Fluency Rocks!

by Ellen Haynes


Rational: This lesson is designed to teach students fluency. Fluency is the ability for a person to read text smoothly, expressively, and quickly. Fluency helps readers to understand the meaning of what they are reading better. Ways to teach fluency includes but not limited to the following: repeated readings, timed readings, and graphs showing data on the student which also show goals and the student’s improvements.


Decodable text for each student (First Airplane Trip by Sara Matson)

White board

Dry erase markers

Graph to record words per minute for each student


1.     “Today, we are going to learn about fluency. A fluent reader is able to read quickly, smoothly, and with expression and this helps him or her to comprehend or understand what they are reading. We are going to practice this today. We are going to read the same text a few times and this will help us get familiar with the word and in turn we will read more fluently. If you come across a word that you do not know use your cover-up worm to examine the word, or predict what the word could be by reading to the end of the sentence.”

2.     Write an example sentence on the board (During P.E., my friend, Sarah, asked me to sit beside her at lunch.)  Model for the students how a non fluent reader would read (monotone voice, no expression). Then, read the same sentence like a fluent reader would read (with enthusiasm, smoothly, and with expression). Discuss with the students which one sounded better and why.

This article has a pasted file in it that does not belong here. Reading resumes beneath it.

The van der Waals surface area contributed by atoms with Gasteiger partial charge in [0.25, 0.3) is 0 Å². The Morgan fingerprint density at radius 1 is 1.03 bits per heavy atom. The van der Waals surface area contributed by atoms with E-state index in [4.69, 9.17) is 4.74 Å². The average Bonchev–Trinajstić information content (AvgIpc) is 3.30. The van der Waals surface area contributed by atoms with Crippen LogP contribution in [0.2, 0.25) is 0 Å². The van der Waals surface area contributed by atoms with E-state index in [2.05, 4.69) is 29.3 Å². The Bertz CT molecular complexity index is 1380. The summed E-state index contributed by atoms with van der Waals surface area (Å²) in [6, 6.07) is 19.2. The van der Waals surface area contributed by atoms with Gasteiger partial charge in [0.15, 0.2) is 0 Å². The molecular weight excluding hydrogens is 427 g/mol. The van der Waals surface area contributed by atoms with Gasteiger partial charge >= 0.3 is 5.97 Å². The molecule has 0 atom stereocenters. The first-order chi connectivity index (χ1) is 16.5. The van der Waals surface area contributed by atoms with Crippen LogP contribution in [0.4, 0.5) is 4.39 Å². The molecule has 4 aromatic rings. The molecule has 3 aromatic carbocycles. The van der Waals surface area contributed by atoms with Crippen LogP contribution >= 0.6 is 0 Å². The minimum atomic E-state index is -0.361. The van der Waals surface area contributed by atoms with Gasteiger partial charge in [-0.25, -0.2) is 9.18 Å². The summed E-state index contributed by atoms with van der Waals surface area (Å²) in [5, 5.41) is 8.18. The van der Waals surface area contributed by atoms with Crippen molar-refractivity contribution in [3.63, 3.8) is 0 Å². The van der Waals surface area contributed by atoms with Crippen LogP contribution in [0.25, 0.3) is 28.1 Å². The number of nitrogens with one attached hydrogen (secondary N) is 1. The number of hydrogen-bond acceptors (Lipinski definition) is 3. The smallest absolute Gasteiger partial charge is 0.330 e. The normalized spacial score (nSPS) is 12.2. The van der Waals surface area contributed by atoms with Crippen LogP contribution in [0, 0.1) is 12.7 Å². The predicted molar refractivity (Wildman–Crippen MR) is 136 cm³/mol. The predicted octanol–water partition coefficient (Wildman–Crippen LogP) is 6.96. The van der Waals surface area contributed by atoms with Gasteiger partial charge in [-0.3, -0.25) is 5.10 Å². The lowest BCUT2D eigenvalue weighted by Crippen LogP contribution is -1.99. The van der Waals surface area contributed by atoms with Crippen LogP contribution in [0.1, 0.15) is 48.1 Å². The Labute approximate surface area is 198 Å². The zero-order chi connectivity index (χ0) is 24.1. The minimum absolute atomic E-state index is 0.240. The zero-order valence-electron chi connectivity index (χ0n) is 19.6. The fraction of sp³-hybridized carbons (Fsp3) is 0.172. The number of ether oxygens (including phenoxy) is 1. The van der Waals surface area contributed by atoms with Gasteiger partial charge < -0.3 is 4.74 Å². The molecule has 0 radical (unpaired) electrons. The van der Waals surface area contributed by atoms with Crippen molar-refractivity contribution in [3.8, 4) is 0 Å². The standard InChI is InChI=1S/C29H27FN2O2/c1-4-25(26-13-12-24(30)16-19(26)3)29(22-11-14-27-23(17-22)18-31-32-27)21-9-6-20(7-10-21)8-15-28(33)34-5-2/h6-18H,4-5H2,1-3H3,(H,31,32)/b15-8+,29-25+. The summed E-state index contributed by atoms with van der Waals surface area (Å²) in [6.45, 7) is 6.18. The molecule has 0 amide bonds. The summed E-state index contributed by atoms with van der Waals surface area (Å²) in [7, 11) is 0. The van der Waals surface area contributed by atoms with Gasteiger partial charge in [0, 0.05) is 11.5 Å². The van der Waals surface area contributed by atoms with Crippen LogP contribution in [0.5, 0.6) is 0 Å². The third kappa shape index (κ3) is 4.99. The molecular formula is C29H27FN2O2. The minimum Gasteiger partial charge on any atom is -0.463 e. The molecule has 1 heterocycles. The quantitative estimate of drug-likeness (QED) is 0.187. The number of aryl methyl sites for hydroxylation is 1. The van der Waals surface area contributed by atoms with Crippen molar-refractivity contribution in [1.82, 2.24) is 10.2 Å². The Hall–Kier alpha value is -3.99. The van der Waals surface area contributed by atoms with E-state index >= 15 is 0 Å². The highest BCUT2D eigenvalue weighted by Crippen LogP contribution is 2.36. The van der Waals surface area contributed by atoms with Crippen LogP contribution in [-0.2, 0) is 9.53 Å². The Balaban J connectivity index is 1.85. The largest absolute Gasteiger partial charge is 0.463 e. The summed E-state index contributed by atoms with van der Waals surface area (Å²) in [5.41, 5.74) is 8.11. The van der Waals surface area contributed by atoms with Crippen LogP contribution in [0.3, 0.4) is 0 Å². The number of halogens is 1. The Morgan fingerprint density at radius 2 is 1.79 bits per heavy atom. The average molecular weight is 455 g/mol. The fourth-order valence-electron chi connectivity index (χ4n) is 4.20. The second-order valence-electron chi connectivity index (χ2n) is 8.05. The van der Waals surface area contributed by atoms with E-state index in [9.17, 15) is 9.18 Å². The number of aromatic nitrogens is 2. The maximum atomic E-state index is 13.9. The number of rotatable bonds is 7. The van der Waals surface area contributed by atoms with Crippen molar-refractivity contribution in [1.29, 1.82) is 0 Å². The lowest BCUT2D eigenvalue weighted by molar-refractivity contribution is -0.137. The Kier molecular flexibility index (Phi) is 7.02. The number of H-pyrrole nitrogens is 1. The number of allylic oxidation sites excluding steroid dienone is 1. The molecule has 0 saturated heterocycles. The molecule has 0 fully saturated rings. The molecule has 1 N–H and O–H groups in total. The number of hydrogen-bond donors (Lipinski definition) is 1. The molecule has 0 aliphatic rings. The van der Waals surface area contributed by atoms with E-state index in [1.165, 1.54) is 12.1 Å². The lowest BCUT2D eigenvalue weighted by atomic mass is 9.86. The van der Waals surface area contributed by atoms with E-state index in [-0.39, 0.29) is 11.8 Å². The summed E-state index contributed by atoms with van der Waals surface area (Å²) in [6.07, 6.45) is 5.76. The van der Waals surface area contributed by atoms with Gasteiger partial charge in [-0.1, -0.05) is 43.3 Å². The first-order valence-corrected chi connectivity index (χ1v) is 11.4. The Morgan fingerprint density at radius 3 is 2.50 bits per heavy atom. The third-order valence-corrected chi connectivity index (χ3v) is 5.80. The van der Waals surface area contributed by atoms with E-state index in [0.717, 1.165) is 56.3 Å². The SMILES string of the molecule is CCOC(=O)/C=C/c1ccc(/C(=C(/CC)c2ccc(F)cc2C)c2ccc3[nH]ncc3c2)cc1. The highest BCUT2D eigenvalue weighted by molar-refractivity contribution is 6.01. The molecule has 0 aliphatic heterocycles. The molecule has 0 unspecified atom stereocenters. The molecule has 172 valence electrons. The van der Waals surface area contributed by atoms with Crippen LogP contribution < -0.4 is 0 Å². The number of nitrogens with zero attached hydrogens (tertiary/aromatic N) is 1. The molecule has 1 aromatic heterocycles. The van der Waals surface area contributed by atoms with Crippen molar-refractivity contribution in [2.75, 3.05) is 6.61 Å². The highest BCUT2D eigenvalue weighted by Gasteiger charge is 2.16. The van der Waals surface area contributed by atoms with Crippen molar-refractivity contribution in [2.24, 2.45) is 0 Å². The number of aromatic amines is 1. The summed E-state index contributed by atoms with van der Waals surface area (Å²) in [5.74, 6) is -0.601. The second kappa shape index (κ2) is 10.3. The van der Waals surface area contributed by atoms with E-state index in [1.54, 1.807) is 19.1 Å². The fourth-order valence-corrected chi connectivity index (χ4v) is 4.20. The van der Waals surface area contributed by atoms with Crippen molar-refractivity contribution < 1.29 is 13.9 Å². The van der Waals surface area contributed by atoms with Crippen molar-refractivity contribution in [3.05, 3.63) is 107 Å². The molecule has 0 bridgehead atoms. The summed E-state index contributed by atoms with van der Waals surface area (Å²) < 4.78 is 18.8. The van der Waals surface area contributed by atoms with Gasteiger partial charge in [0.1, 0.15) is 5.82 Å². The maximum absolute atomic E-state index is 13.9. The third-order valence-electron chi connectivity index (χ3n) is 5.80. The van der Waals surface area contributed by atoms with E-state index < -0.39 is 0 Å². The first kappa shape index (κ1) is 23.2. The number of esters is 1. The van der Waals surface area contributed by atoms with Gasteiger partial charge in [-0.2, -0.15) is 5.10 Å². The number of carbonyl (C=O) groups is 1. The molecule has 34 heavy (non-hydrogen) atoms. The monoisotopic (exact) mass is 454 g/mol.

3.     “Now I want you to whisper read your book to yourself. This book is about a little dog that is so hungry! We have to read to find out if he gets fed! Remember that we want to read fluently so try your best to read smoothly, quickly, and with enthusiasm. Don’t forget that the goal of reading fluently is to understand the story better!”

4.     After the students have finished whisper reading the story once, place them in pairs of 2 and have them read the story aloud to each other.


Have each student come to your desk and have them read the same story. Explain to them that you are going to time them for one minute and when that one minute is up, they need to stop reading and mark the last word that they read. Mark the number of words read correctly on the student’s individual graph. Use the same graph each time to show improvements. After that, ask the student to explain what he or she read. On a scale from 1-5 (1: information does not match the story at all and 5:student includes a complete summary of what the story was about) rank the student on how much they remember.


For guidelines http://www.auburn.edu/academic/education/reading_genie/invitations.html

Fluency graph http://www.nebo.edu/sped/PDF+Forms/lit_fluency_chart.pdf

Text: http://www.superteacherworksheets.com/reading-comp/2nd-planetrip.pdf  (Text only, not the worksheets)

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